In an attack that lasted just under two hours, the Japanese rendered much of the Pacific fleet useless, including five of eight battleships, three destroyers, and seven other ships that were sunk or severely damaged, and more than 200 aircraft that were destroyed. A total of 2,400 Americans were killed and 1,200 were wounded, many while scrambling in a valiant attempt to repulse the attack. Japan’s losses were some 30 planes, five midget submarines, and fewer than 100 men. Fortunately for the United States, all three Pacific fleet carriers were out at sea on training maneuvers. These giant aircraft carriers would exact their revenge against Japan six months later at the Battle of Midway, reversing the tide against the previously invincible Japanese navy in a spectacular victory…a beating that Japan would not forget.
The day after Pearl Harbor was bombed, President Roosevelt appeared before a joint session of Congress and declared, “Yesterday, December 7, 1941…a date which will live in infamy…the United States of America was suddenly and deliberately attacked by naval and air forces of the Empire of Japan.” After a brief and forceful speech, he asked Congress to approve a resolution recognizing the state of war between the United States and Japan. The Senate voted for war against Japan by 82 to 0, and the House of Representatives approved the resolution by a vote of 388 to 1. The sole dissenter was Representative Jeannette Rankin of Montana, a devout pacifist, who had also cast a dissenting vote against the United States entrance into World War I. Three days later, Germany and Italy declared war against the United States, and the United States government responded in kind. The American contribution to the successful Allied war effort spanned four long years and cost more than 400,000 American lives.
I have never personally been to Pearl Harbor, but I am told that the Arizona Memorial, that stands above the sunken ship, that is grave to the brave men who died inside, displays a feeling of sadness, and of being on hallowed ground. It is a feeling I felt when I walked through the cemetery at Gettysburg. The men who died there…who bravely gave the ultimate sacrifice deserve the respect of those who would come to visit. I do not believe in ghosts, but I do believe that God gives cemeteries, in general, and military cemeteries especially an air of quiet honor reserved for the dead. Let us never forget that our greatest weapon in all areas of life is preparedness.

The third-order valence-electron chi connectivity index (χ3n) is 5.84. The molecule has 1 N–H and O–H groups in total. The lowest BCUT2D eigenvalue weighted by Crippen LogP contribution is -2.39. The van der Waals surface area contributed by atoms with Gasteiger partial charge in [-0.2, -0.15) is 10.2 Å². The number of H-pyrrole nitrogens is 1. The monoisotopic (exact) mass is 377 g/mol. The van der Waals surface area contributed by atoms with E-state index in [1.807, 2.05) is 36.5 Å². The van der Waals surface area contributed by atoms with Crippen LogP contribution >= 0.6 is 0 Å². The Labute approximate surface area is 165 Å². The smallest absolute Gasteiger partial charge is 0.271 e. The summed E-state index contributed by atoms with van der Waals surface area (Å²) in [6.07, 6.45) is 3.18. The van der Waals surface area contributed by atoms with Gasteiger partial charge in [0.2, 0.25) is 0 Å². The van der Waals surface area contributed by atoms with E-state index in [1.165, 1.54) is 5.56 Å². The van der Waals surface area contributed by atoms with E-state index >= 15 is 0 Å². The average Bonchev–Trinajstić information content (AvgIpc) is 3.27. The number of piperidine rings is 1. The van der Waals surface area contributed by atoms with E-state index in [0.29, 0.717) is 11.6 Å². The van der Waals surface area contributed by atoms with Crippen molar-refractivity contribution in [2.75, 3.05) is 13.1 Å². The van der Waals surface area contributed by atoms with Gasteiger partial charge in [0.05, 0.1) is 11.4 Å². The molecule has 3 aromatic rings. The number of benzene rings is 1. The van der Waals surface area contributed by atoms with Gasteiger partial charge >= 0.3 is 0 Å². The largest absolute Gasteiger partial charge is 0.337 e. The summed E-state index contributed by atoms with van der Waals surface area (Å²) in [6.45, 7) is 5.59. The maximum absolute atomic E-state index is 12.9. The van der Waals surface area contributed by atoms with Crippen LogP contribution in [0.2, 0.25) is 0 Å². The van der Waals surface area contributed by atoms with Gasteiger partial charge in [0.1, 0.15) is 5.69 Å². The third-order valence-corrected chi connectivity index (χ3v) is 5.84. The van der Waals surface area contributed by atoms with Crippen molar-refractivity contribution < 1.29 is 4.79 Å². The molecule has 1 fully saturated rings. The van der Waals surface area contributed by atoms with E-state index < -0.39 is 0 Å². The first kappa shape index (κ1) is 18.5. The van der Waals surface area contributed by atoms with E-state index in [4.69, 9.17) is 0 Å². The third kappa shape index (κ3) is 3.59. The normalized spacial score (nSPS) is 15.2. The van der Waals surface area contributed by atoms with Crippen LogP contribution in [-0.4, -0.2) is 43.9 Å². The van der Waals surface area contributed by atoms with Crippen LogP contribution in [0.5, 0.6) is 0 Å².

I think that anyone who has seen pictures of Washington DC, knows about the monuments that are there. One of those monuments, dedicated to our first president is quite unique in its design…the Washington Monument. The Washington monument was completed on December 6, 1884 when the capstone was set in place, but was not dedicated until February 21, 1885 and didn’t officially open until October 9, 1888. In the six months following the dedication ceremony, over 10,000 people climbed the nearly 900 steps to the top of the Washington Monument. Today, an elevator makes the trip far easier, and more than 800,000 people visit the monument each year. Upon its completion, it became the world’s tallest building…at that time anyway…standing 554 feet 7 11/32 inches, and is made of some 36,000 blocks of marble and granite. A city law passed in 1910 restricted the height of new buildings to ensure that the monument will remain the tallest structure in Washington, DC…a fitting tribute to the man known as the “Father of His Country.”